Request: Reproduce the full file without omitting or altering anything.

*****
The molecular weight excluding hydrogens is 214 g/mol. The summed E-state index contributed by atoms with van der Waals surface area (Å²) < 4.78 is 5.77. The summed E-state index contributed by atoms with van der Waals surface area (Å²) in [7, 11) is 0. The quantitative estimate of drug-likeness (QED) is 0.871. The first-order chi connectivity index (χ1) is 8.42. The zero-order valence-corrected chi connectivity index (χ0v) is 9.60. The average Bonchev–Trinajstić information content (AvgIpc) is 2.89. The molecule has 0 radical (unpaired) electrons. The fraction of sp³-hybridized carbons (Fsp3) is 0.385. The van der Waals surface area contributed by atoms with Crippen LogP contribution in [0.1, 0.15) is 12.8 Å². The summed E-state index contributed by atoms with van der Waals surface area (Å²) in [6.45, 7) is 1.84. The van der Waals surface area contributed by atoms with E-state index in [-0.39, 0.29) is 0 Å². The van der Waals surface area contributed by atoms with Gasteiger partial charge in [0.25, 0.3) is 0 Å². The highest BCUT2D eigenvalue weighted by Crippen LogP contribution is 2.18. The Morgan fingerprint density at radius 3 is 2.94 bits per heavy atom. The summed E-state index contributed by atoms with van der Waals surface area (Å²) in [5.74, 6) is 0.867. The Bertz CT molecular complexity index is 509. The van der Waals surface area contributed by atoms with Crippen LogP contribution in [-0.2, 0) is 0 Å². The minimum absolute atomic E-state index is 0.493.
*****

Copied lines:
The molecular weight excluding hydrogens is 214 g/mol. The summed E-state index contributed by atoms with van der Waals surface area (Å²) < 4.78 is 5.77. The summed E-state index contributed by atoms with van der Waals surface area (Å²) in [7, 11) is 0. The quantitative estimate of drug-likeness (QED) is 0.871. The first-order chi connectivity index (χ1) is 8.42. The zero-order valence-corrected chi connectivity index (χ0v) is 9.60. The average Bonchev–Trinajstić information content (AvgIpc) is 2.89. The molecule has 0 radical (unpaired) electrons. The fraction of sp³-hybridized carbons (Fsp3) is 0.385. The van der Waals surface area contributed by atoms with Crippen LogP contribution in [0.1, 0.15) is 12.8 Å². The summed E-state index contributed by atoms with van der Waals surface area (Å²) in [6.45, 7) is 1.84. The van der Waals surface area contributed by atoms with E-state index in [-0.39, 0.29) is 0 Å². The van der Waals surface area contributed by atoms with Gasteiger partial charge in [0.25, 0.3) is 0 Å². The highest BCUT2D eigenvalue weighted by Crippen LogP contribution is 2.18. The Morgan fingerprint density at radius 3 is 2.94 bits per heavy atom. The summed E-state index contributed by atoms with van der Waals surface area (Å²) in [5.74, 6) is 0.867. The Bertz CT molecular complexity index is 509. The van der Waals surface area contributed by atoms with Crippen LogP contribution in [-0.2, 0) is 0 Å². The minimum absolute atomic E-state index is 0.493.